Belfast Telegraph

Sinn Fein's Mayor Mairtin O Muilleoir on historic cenotaph gesture: The most difficult decision of my life, but the right one

By Rebecca Black

Sinn Fein Belfast Lord Mayor Mairtin O Muilleoir has described the decision to become the first from his party to take part in Armistice Day as "the most difficult of his career".

Mr O Muilleoir made history yesterday as he walked shoulder to shoulder with DUP deputy Lord Mayor Christopher Stalford and British Legion officials to the cenotaph at Belfast City Hall to pay his respects to those who died during the First World War.

His decision to attend the ceremony was exclusively revealed by the Belfast Telegraph before the event.

He stood for the Last Post and a two-minute silence at 11am to mark the anniversary of when guns fell silent in 1918 after four years of war in which Protestants and Catholics from across pre-Partition Ireland fought together in Belgium and northern France.

Speaking after the ceremony, he told the Belfast Telegraph that in his 30 years of political and community activism, taking part in Armistice Day was "the most difficult decision" he ever made.

"I was gratified by the support of my Sinn Fein colleagues in council, but also across the country," he said.

"I think that while it was a tough decision, it was the right decision. I think we have to really double down on the pledge to build bridges with unionists. I have tried to do that throughout the days I have been in office.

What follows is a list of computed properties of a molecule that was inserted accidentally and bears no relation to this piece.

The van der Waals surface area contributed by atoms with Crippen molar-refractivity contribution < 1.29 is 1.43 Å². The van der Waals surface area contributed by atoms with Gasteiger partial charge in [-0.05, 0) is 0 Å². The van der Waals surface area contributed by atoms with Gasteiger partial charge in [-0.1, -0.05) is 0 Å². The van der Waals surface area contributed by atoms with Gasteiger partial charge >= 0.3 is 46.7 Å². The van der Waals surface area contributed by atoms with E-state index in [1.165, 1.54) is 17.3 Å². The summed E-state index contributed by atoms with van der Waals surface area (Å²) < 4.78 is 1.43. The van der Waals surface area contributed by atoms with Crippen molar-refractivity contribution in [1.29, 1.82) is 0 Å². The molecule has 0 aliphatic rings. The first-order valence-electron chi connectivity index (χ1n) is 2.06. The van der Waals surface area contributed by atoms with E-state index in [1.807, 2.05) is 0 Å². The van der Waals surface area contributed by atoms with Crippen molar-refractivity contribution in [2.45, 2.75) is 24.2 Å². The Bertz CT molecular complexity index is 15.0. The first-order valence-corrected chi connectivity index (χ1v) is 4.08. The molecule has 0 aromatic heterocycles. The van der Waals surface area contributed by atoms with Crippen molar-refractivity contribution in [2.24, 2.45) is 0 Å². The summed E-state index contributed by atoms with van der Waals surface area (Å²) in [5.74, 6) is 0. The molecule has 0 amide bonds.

"In unionism Remembrance is a huge issue, and it was important to find some way, with generosity and imagination, to take part in the Armistice Day ceremony.

"It's not without its challenges and difficulties for many republican and nationalist people in Belfast, but it is my hope and prayer it will help build the peace." The Lord Mayor and Royal British Legion had been having conversations about a way in which the Sinn Fein representative could attend a Remembrance event.

Mr O Muilleoir did not take part in Remembrance Sunday at Belfast City Hall as he was in North America with Visit Belfast.

He arrived home at 6am yesterday and it is understood that the decision to take part was deliberated over until late Sunday evening.

Deputy Lord Mayor Stalford had been on standby since last week to officiate at the event, and also represented the council at Remembrance Sunday.

"Remembrance transcends politics," he said. "I am pleased the Lord Mayor took the decision to participate in this event and I hope that is the first step in full participation in all events around Remembrance. There is no need for people's political hang-ups to get in the way of coming together to remember those who served our country and secured our freedom and way of life."

Mr Stalford added that he hoped people within the unionist community would accept the gesture.

"I hope people will see it as a step towards normalisation on the part of republicans, that they have finally decided they are going to embrace Remembrance in a positive way," he said.

Alliance group leader on Belfast City Council Maire Hendron and SDLP group leader Tim Attwood also attended, and both said they admired the Lord Mayor for taking part.

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